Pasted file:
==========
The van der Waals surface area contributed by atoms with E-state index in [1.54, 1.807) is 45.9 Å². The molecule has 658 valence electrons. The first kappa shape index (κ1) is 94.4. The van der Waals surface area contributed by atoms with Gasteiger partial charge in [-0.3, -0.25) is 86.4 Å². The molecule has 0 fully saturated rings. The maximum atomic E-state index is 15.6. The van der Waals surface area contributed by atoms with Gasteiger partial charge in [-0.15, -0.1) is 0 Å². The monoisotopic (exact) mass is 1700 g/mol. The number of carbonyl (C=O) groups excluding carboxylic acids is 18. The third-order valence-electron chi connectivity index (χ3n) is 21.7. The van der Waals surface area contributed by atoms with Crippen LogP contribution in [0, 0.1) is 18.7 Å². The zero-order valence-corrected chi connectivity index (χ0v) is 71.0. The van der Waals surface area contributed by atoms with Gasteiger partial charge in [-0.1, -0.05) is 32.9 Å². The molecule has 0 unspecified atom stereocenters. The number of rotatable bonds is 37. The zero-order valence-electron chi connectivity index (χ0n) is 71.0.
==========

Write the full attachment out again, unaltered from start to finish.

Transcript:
The van der Waals surface area contributed by atoms with E-state index in [1.54, 1.807) is 45.9 Å². The molecule has 658 valence electrons. The first kappa shape index (κ1) is 94.4. The van der Waals surface area contributed by atoms with Gasteiger partial charge in [-0.3, -0.25) is 86.4 Å². The molecule has 0 fully saturated rings. The maximum atomic E-state index is 15.6. The van der Waals surface area contributed by atoms with Gasteiger partial charge in [-0.15, -0.1) is 0 Å². The monoisotopic (exact) mass is 1700 g/mol. The number of carbonyl (C=O) groups excluding carboxylic acids is 18. The third-order valence-electron chi connectivity index (χ3n) is 21.7. The van der Waals surface area contributed by atoms with Crippen LogP contribution in [0, 0.1) is 18.7 Å². The zero-order valence-corrected chi connectivity index (χ0v) is 71.0. The van der Waals surface area contributed by atoms with Gasteiger partial charge in [-0.1, -0.05) is 32.9 Å². The molecule has 0 unspecified atom stereocenters. The number of rotatable bonds is 37. The zero-order valence-electron chi connectivity index (χ0n) is 71.0.